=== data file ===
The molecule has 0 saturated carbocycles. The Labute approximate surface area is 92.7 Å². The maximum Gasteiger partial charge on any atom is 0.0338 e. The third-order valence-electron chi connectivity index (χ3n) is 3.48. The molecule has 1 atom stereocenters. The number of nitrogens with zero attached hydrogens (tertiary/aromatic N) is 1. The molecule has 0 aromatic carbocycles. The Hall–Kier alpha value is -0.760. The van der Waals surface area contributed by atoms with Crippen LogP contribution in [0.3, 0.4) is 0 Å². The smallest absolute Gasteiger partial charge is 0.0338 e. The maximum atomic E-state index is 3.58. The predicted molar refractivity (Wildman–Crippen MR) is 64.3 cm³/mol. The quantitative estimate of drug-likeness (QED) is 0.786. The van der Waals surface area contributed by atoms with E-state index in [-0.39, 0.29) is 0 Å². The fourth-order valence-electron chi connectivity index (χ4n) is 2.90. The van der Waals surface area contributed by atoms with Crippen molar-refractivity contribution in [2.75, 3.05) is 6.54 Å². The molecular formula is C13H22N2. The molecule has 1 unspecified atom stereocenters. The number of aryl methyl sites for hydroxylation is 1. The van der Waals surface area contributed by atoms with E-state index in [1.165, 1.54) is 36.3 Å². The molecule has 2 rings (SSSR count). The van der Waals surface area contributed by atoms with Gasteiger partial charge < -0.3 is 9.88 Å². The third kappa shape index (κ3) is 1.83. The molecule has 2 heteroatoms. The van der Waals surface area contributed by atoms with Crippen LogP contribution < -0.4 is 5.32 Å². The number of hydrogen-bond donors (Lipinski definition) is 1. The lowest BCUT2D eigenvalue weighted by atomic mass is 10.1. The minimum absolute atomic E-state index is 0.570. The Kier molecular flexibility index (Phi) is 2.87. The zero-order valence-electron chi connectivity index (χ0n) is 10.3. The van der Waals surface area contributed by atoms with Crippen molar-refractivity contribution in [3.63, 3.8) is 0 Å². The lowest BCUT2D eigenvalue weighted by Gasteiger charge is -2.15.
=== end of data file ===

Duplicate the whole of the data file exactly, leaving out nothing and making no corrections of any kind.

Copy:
The molecule has 0 saturated carbocycles. The Labute approximate surface area is 92.7 Å². The maximum Gasteiger partial charge on any atom is 0.0338 e. The third-order valence-electron chi connectivity index (χ3n) is 3.48. The molecule has 1 atom stereocenters. The number of nitrogens with zero attached hydrogens (tertiary/aromatic N) is 1. The molecule has 0 aromatic carbocycles. The Hall–Kier alpha value is -0.760. The van der Waals surface area contributed by atoms with Crippen LogP contribution in [0.3, 0.4) is 0 Å². The smallest absolute Gasteiger partial charge is 0.0338 e. The maximum atomic E-state index is 3.58. The predicted molar refractivity (Wildman–Crippen MR) is 64.3 cm³/mol. The quantitative estimate of drug-likeness (QED) is 0.786. The van der Waals surface area contributed by atoms with E-state index in [-0.39, 0.29) is 0 Å². The fourth-order valence-electron chi connectivity index (χ4n) is 2.90. The van der Waals surface area contributed by atoms with Crippen molar-refractivity contribution in [2.75, 3.05) is 6.54 Å². The molecular formula is C13H22N2. The molecule has 1 unspecified atom stereocenters. The number of aryl methyl sites for hydroxylation is 1. The van der Waals surface area contributed by atoms with E-state index in [1.165, 1.54) is 36.3 Å². The molecule has 2 rings (SSSR count). The van der Waals surface area contributed by atoms with Gasteiger partial charge < -0.3 is 9.88 Å². The third kappa shape index (κ3) is 1.83. The molecule has 2 heteroatoms. The van der Waals surface area contributed by atoms with Crippen LogP contribution < -0.4 is 5.32 Å². The number of hydrogen-bond donors (Lipinski definition) is 1. The lowest BCUT2D eigenvalue weighted by atomic mass is 10.1. The minimum absolute atomic E-state index is 0.570. The Kier molecular flexibility index (Phi) is 2.87. The zero-order valence-electron chi connectivity index (χ0n) is 10.3. The van der Waals surface area contributed by atoms with Crippen molar-refractivity contribution in [3.63, 3.8) is 0 Å². The lowest BCUT2D eigenvalue weighted by Gasteiger charge is -2.15.